T 1080/01 (Thermostable enzyme/F. HOFFMANN-LA ROCHE) of 24.10.2003

European Case Law Identifier: ECLI:EP:BA:2003:T108001.20031024
Date of decision: 24 October 2003
Case number: T 1080/01
Application number: 87307433.0
IPC class: C12N 15/10
Language of proceedings: EN
Download and more information:
Decision text in EN (PDF, 122.111K)
Documentation of the appeal procedure can be found in the Register
Bibliographic information is available in: EN
Versions: Unpublished
Title of application: Purified thermostable enzyme and process for amplifying, detecting, and/or cloning nucleic acid sequences using said enzyme
Applicant name: F. HOFFMANN-LA ROCHE AG
Opponent name: New England Biolabs Inc.
Bioline (UK) Ltd
Promega Corporation
Becton, Dickinson and Company
Board: 3.3.08

Headnote

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Relevant legal provisions:
European Patent Convention 1973 Art 54
European Patent Convention 1973 Art 56
European Patent Convention 1973 Art 83
European Patent Convention 1973 Art 84
European Patent Convention 1973 Art 87
European Patent Convention 1973 Art 104(1)
European Patent Convention 1973 Art 114(1)
European Patent Convention 1973 Art 123(2)
European Patent Convention 1973 R 23c
European Patent Convention 1973 R 57a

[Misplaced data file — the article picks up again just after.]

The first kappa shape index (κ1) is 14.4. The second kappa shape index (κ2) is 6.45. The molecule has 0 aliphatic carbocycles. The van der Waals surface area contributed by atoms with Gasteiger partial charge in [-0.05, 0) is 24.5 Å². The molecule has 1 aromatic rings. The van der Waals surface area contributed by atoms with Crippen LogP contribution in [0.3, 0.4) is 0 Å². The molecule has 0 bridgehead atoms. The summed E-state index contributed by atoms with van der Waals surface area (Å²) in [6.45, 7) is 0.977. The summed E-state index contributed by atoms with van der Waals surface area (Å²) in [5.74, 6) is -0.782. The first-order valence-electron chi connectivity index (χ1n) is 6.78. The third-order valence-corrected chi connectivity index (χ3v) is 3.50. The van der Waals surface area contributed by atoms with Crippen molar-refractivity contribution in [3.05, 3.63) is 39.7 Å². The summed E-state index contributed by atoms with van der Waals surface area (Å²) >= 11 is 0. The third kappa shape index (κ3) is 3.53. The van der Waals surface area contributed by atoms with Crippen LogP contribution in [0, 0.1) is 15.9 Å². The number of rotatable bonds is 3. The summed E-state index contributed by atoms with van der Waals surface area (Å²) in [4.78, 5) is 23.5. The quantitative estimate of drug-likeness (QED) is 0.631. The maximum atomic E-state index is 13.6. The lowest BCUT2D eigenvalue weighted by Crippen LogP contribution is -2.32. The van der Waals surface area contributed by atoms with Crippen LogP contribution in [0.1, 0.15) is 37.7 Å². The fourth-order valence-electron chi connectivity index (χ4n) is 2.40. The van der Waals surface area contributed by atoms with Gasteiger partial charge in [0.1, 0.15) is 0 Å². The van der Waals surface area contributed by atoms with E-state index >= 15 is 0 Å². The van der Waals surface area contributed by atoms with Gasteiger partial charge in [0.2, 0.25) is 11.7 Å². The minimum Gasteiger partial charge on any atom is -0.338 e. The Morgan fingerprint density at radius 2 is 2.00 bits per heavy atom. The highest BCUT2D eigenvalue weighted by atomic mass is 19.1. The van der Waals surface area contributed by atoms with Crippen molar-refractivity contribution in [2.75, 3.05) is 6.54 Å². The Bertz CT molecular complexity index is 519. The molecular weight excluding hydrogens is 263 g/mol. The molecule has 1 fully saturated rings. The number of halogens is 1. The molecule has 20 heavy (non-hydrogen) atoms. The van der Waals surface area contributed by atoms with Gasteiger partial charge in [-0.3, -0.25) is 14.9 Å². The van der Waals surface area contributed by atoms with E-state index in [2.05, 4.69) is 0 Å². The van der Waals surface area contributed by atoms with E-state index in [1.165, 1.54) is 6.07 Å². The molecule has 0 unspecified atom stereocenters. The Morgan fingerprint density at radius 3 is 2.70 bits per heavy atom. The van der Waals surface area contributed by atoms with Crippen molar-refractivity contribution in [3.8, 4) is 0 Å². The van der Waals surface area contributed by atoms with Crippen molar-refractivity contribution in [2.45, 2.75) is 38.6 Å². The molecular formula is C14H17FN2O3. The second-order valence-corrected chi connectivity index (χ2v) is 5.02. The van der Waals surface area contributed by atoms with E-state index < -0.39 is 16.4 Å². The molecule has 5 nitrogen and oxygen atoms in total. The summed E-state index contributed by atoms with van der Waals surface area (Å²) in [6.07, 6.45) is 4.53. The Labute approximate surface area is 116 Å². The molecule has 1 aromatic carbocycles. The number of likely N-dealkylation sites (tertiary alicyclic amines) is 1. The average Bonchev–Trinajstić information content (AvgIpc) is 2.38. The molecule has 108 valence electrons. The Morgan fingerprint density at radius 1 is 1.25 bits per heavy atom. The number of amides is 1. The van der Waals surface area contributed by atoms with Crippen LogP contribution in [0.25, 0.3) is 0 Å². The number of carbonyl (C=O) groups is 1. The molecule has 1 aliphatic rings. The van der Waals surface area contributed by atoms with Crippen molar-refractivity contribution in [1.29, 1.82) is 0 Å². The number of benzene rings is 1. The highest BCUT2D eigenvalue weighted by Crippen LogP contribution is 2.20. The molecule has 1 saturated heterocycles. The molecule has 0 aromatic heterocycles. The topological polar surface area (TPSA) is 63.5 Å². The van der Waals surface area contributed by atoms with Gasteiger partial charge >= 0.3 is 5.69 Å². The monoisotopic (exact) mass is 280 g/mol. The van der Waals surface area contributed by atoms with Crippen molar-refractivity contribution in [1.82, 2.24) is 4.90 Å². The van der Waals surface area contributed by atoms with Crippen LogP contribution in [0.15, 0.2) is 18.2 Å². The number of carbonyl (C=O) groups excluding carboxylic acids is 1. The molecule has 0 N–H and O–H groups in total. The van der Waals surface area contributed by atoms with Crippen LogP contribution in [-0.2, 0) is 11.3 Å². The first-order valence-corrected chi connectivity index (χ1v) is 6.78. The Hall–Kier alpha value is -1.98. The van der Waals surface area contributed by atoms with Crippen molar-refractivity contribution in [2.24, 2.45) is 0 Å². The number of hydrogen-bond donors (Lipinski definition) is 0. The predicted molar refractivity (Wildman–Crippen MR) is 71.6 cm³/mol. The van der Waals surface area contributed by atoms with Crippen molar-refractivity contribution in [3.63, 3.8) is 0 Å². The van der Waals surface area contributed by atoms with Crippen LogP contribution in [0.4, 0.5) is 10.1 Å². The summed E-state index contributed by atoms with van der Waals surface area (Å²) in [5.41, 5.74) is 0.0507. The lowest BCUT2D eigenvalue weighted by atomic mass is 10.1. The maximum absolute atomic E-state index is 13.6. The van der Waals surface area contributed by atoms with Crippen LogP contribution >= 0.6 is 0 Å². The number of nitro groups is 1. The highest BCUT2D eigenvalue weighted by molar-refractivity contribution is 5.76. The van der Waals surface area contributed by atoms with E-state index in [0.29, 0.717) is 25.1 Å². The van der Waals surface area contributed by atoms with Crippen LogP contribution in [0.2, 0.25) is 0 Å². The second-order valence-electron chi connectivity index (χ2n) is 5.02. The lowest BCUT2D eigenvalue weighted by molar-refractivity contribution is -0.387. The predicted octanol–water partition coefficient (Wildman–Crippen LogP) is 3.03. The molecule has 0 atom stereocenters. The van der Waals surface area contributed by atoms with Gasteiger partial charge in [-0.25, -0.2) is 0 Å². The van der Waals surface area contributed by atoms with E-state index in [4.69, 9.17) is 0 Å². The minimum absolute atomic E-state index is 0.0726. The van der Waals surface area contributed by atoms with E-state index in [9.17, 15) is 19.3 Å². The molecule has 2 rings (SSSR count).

Keywords: Main request: allowability of amendments (no)
Auxiliary request: allowability of amendments (yes)
Entitlement of claim 1 to the earlier priority date (yes)
Clarity (yes)
Sufficiency of disclosure (yes)
Novelty (yes)
Inventive step (yes)
Apportionment of costs (no)
Catchwords:

-

Cited decisions:
G 0002/98
T 0060/89
T 0397/89
T 0606/89
T 0666/89
T 0157/90
T 0432/92
T 0465/92
T 0793/93
T 0493/94
T 0750/94
T 0848/94
T 0950/99
T 0670/00
T 0397/02
Citing decisions:
T 0893/02
T 0340/00
T 1705/11

Summary of Facts and Submissions

I. European patent 0 258 017 with the title "Purified thermostable enzyme and process for amplifying, detecting, and/or cloning nucleic acid sequences using said enzyme" was granted on European patent application No. 87307433.0 claiming priority from four American patent applications (US 899513 and US 899241, both filed on 22 August 1986, as well as US 63647 and US 63509, both filed on 17 June 1987).

Claims 1 to 4 as filed read as follows:

"1. A purified thermostable enzyme that catalyzes combination of nucleotide triphosphates to form a nucleic acid strand complementary to a nucleic acid template strand."

"2. An enzyme according to claim 1 that is DNA polymerase."

"3. An enzyme according to claim 1 or 2 that has a molecular weight of about 86,000 to 90,000 daltons."

"4. An enzyme according to claim 3 from Thermus aquaticus."

Granted claim 30 read as follows:

"30. A stable enzyme composition comprising a thermostable enzyme having DNA polymerase activity of any one of claims 1 to 8, a recombinant thermostable enzyme or fragment thereof having DNA polymerase activity obtained by the method of claim 24 or 25, or a recombinant enzyme or modification thereof having DNA polymerase activity of any one of claims 26 to 29 in a buffer comprising one or more non-ionic polymeric detergents."

II. The patent was then opposed by four parties (opponents 1 to 4, now respectively respondents I to IV) on the grounds as set forth in Articles 100(a), (b) and (c) EPC that the invention was not new (Article 54 EPC), did not involve an inventive step (Article 56 EPC), was not sufficiently disclosed (Article 83 EPC), and that the patent contained subject-matter extending beyond the content of the application as filed (Article 123(2) EPC).